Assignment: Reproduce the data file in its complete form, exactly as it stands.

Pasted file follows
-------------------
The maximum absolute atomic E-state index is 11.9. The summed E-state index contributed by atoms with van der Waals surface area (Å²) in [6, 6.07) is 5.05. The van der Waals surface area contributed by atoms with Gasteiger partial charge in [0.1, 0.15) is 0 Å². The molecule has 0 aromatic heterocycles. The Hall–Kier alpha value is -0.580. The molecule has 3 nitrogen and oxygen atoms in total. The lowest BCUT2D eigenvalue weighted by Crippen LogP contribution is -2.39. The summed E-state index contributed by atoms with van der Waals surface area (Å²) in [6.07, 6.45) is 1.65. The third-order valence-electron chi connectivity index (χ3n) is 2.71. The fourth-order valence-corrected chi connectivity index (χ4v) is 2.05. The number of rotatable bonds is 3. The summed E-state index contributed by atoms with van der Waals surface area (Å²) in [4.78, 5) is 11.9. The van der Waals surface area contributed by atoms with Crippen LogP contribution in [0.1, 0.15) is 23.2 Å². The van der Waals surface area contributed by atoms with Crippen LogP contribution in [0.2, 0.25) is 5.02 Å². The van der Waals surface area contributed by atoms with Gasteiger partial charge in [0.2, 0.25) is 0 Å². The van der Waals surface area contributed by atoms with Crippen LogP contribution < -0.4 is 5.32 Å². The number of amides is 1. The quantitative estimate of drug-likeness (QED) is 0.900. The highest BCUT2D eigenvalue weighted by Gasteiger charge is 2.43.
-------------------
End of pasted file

The maximum absolute atomic E-state index is 11.9. The summed E-state index contributed by atoms with van der Waals surface area (Å²) in [6, 6.07) is 5.05. The van der Waals surface area contributed by atoms with Gasteiger partial charge in [0.1, 0.15) is 0 Å². The molecule has 0 aromatic heterocycles. The Hall–Kier alpha value is -0.580. The molecule has 3 nitrogen and oxygen atoms in total. The lowest BCUT2D eigenvalue weighted by Crippen LogP contribution is -2.39. The summed E-state index contributed by atoms with van der Waals surface area (Å²) in [6.07, 6.45) is 1.65. The third-order valence-electron chi connectivity index (χ3n) is 2.71. The fourth-order valence-corrected chi connectivity index (χ4v) is 2.05. The number of rotatable bonds is 3. The summed E-state index contributed by atoms with van der Waals surface area (Å²) in [4.78, 5) is 11.9. The van der Waals surface area contributed by atoms with Crippen LogP contribution in [0.1, 0.15) is 23.2 Å². The van der Waals surface area contributed by atoms with Crippen LogP contribution in [0.2, 0.25) is 5.02 Å². The van der Waals surface area contributed by atoms with Gasteiger partial charge in [0.2, 0.25) is 0 Å². The van der Waals surface area contributed by atoms with Crippen LogP contribution < -0.4 is 5.32 Å². The number of amides is 1. The quantitative estimate of drug-likeness (QED) is 0.900. The highest BCUT2D eigenvalue weighted by Gasteiger charge is 2.43.